Why didn’t civilian law enforcement get Texas shooter’s court martial records?

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  • The Pentagon’s inspector general said it has begun a formal review of the military services’ procedures for sending criminal record information to the FBI. Defense Secretary James Mattis requested the review after it became clear that the Air Force had not entered Devin Kelley’s court-martial records into federal criminal conviction databases. Kelley was the shooter in this month’s massacre in Sutherland Springs, Texas. In a letter to the military services and other Defense Department organizations on Monday, the IG said it would investigate the Kelley matter specifically, but also the policies, practices, and procedures all DoD law enforcement agencies use for submitting criminal records to the FBI. (Defense.gov)


  • The House is expected to vote today on the 2018 defense authorization bill. Both the House and Senate reconciled the bill earlier this month. The Senate has not set a date for its final vote. The bill would authorize nearly $700 billion in defense spending. In a new twist, the bill would also allow the Pentagon to buy “commercially available off-the-shelf items” from online marketplaces online merchants such as Amazon, Staples or Walmart to save time and money.  (CNBC)


  • The Office of Personnel Management said it has some concerns with the pending transfer for defense-related security clearances back to Defense Department. The transfer is part of the 2018 defense authorization bill up for a final vote today. According to documents obtained by Federal News Radio, OPM said splitting the current security clearance process between two agencies would jeopardize its effort to reduce the backlog of pending investigations. (Federal News Radio)


  • Rep. Mark Walker (R-N.C.) has introduced legislation that would allow disabled veterans to participate in the same retirement savings plan as other federal employees.  The Financial Independence for Disabled Veterans Act would allow participation by vets who receive some kind of veterans disability compensation. Under current law, service members are not able to contribute to their retirement once they transition back to civilian life. The Federal Retirement Thrift Investment Board would be in charge of writing regulations. (Congress.gov)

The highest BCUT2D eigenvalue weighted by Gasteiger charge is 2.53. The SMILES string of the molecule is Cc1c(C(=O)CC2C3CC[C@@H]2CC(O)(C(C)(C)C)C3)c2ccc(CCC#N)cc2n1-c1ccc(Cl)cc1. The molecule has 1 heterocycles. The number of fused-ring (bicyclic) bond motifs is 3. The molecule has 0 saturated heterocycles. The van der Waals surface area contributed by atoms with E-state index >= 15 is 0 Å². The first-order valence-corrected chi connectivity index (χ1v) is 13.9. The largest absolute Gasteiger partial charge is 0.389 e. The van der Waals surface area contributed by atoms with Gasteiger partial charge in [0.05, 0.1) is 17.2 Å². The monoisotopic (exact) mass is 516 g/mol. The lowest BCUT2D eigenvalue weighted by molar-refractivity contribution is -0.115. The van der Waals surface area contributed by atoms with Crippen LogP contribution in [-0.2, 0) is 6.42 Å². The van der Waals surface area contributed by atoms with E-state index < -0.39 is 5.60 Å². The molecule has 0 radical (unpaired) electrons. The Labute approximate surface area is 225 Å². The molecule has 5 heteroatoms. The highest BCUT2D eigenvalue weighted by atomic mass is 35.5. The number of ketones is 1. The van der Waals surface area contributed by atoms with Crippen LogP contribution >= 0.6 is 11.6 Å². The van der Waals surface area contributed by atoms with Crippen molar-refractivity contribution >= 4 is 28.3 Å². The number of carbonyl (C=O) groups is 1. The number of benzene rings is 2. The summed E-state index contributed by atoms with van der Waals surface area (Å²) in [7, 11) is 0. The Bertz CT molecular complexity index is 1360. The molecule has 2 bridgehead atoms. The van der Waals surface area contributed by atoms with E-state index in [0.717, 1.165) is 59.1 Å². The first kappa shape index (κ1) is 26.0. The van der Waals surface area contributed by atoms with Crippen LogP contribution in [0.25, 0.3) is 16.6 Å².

• A new website has been created to cast the shadowy intelligence community in a new light. Intelligence.gov not only highlights individual workers, it encourages visitors to learn their backgrounds and delve into the material they have produced working in U.S. intelligence. The new drive toward transparency was the brainchild of the Office of the Director of National Intelligence, and designed to offer daily news about the community and more understanding about careers and agencies within the community.  (Federal News Radio)


  • The Office of Personnel Management said it has withdrawn a proposed rule that would have given agencies flexibility in paying health benefits to employees on leave without pay, or any other type of non-pay status. OPM said the potential cost savings did not outweigh the potential negative impact losing health insurance would have on certain federal employees. (Federal Register)


  • A whistleblower complaint about the Environmental Protection Agency’s Office of Civil Rights claims the agency takes too long to resolve cases in which employees claim discrimination.  The allegations made by Susan Lees, a former EPA computer specialist, were confirmed both by an internal investigation and by the Office of Special Counsel.  On average, it takes 491 days for the EPA’s Civil Rights Office to finish its casework.  By law, such cases are supposed to be settled within 60 days. (Office of Civil Rights)


  • The Office of Federal Procurement Policy has shifted from using a circular to institutionalize how agencies buy common products and services. Federal News Radio has learned about OFPP’s review of comments on a draft memo requiring agencies to use demand management and best-in-class contracts under the category management initiative. Government sources said OFPP will ask agencies to set annual spending goals for using the best-in-class contracts. So far, OFPP has named 29 governmentwide acquisition vehicles as best-in-class. (Federal News Radio)

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